Lords Defeat Priti Patel On Child Refugees’ Post-Brexit Family Reunion Rights

"Families should be together," says Lord Dubs, who fled the Nazis as a child and led peers' immigration bill revolt.

Priti Patel has been defeated in parliament as peers insisted she must restore protections for lone child refugees in Europe after the Brexit transition.

The Lords, by a majority of 94, backed an amendment from Lord Dubs to ensure lone child refugees maintain their right to be reunited with family in the UK once the Brexit transition ends on December 31.

The home secretary also faced a second defeat as peers insisted EU children in care are automatically given settled status in the UK.

It was the second attempt by Dubs, who came to the UK as a child fleeing the Nazis on a kindertransport, to restore children’s family reunion rights. Boris Johnson had deleted the protections from his flagship Withdrawal Agreement Act 2020, which enacted his exit deal.

Ministers have said the government is seeking to negotiate with the EU new arrangements for lone child refugees to be reunited with family in the UK.

But peers fear that the EU is refusing to discuss the issue during the stalled talks on a post-Brexit relationship, and question why Johnson stripped the rights from his own legislation.

It also comes after Patel warned of a crackdown on people seeking refugee status in the UK, including by floating ideas such as sending them 4,000 miles away to Ascension Island, or repelling dinghies crossing the Channel by somehow creating waves.

A child walks next to tends in a migrant camp set up near the Turkish-Greek border in March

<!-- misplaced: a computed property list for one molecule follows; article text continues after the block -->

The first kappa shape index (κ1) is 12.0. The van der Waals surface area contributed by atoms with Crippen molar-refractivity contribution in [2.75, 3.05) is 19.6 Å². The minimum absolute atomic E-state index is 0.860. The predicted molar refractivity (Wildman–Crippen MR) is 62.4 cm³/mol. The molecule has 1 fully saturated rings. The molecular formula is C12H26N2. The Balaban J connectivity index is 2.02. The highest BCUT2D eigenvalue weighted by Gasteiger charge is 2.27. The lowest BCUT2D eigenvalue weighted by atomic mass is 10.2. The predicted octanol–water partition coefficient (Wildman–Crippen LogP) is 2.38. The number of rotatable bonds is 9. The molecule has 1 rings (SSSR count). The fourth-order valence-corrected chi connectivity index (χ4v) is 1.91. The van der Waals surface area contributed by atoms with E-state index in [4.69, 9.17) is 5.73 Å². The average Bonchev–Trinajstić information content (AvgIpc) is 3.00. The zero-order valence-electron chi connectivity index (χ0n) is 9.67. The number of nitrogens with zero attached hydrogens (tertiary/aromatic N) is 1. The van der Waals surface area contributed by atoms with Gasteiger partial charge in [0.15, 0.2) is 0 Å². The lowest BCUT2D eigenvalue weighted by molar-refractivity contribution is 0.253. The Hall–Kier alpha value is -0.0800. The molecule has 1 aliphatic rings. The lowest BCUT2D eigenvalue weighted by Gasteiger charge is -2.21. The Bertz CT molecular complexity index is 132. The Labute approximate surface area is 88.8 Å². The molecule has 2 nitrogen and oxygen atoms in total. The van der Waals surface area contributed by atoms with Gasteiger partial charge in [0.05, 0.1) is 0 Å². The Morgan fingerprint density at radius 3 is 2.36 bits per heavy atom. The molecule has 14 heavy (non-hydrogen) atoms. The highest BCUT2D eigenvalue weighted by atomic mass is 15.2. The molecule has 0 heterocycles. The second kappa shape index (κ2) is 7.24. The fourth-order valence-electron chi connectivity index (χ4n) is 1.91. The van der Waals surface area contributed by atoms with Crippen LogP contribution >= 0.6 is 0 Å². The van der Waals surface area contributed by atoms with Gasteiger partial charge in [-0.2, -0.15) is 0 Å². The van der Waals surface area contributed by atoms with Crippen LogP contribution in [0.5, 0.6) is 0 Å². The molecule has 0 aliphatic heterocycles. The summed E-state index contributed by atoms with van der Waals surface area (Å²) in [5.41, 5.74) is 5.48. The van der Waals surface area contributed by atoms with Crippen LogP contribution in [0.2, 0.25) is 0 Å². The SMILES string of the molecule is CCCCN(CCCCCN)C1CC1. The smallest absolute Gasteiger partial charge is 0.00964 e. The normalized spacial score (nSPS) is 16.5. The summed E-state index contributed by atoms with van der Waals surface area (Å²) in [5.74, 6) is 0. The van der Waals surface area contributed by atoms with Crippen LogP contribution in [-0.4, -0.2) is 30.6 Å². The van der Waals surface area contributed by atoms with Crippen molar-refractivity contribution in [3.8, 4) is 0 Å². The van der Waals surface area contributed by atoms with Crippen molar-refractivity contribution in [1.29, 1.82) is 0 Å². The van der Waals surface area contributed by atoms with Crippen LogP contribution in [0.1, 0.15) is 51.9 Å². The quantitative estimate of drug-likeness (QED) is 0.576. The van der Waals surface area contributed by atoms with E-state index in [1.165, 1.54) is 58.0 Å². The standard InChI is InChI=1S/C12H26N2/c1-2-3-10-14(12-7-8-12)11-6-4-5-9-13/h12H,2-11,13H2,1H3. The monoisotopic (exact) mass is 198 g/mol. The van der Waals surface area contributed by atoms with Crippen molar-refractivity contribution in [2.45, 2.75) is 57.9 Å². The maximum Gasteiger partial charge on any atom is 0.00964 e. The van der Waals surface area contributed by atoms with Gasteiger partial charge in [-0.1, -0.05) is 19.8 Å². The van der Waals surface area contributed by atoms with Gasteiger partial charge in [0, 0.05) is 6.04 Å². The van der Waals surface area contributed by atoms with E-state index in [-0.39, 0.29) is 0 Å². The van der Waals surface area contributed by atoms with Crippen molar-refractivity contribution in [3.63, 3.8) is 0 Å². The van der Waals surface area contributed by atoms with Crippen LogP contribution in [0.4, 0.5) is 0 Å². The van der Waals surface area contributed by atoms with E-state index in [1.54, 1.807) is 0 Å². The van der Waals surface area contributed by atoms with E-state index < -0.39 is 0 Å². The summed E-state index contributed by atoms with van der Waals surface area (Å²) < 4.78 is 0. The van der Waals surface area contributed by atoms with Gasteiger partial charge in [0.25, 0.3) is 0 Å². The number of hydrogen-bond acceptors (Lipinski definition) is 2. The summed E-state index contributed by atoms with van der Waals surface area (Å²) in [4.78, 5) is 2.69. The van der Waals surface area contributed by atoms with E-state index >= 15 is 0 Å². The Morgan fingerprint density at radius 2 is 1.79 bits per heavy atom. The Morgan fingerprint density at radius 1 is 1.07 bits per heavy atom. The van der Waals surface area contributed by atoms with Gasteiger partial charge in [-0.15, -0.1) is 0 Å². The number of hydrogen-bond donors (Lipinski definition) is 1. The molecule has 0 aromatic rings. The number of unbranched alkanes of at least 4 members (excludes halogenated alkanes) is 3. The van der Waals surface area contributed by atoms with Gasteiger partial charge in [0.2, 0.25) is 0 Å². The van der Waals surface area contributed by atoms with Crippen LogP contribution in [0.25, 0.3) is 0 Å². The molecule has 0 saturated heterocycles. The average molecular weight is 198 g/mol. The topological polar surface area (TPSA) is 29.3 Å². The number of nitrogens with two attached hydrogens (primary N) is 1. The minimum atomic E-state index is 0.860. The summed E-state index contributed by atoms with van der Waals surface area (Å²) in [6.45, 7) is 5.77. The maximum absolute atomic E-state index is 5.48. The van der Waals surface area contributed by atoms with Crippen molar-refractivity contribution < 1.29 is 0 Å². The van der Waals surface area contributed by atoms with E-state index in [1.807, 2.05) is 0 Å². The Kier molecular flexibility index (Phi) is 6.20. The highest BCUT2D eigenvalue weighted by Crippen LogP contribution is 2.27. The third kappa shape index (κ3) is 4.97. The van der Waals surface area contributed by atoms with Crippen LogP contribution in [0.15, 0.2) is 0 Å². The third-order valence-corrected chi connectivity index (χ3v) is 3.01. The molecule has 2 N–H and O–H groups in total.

A child walks next to tends in a migrant camp set up near the Turkish-Greek border in March

Following the vote, Dubs said: “Families should be together.

“The government defeat today demonstrates the strength of feeling that we should not abandon our humanity and compassion by removing the right of children to be reunited with relatives here in the UK.

“I would now urge the government to put their own words into practice, by rethinking its policy and supporting this amendment when it comes before the Commons.”

Dubs added: “The home secretary claimed on Sunday that the Conservative Party has a proud history of providing a safe haven to those in need.

“This claim does not align with what we have seen in the House today, as the government is prepared to callously abandon these most vulnerable of people, leaving them at risk of exploitation of the worst kind.”

Beth Gardiner-Smith, chief executive of Safe Passage International, said: “This defeat should be a wake-up call to the government that providing a safe and legal way for vulnerable refugee children from Europe to be reunited with their families is not only the moral thing to do, but the will of a cross-party collaboration across the House and local authorities.

“Rather than spending time and energy on pie in the sky talk of magic wave machines or sinister internment camps on distant islands, the government should now support safe and legal routes and back this amendment when it come back to the House of Commons.

“The home secretary said at the weekend that family and community are her guiding principles, accepting this amendment is her chance to prove it.”

Vickie Hawkins, executive director of Medecins Sans Frontieres UK, said: “It has been deeply disheartening to have watched the UK government abdicate their responsibilities by attempting to close down some of the few existing routes to safety for refugees and asylum seekers within Europe.

“This amendment gives the UK government a chance to take steps towards rectifying this: it is surely the bare minimum to ensure that safe routes to sanctuary in the UK stay open for unaccompanied children.

“We sincerely hope that the UK government will show some humanity and accept this amendment.

“Irrespective of the UK’s relationship with the EU, the government has an obligation to protect vulnerable people who have crossed borders seeking international protection.”

The defeats set up a battle in the Commons over the immigration and social security coordination bill, where Patel must win two votes to delete Dubs’ amendments from the legislation.

But Dubs’ amendments are likely to be thrown out by MPs, given Johnson has a Commons majority of 80 and any Tory rebellion is likely to be small, if there is one at all.


What's Hot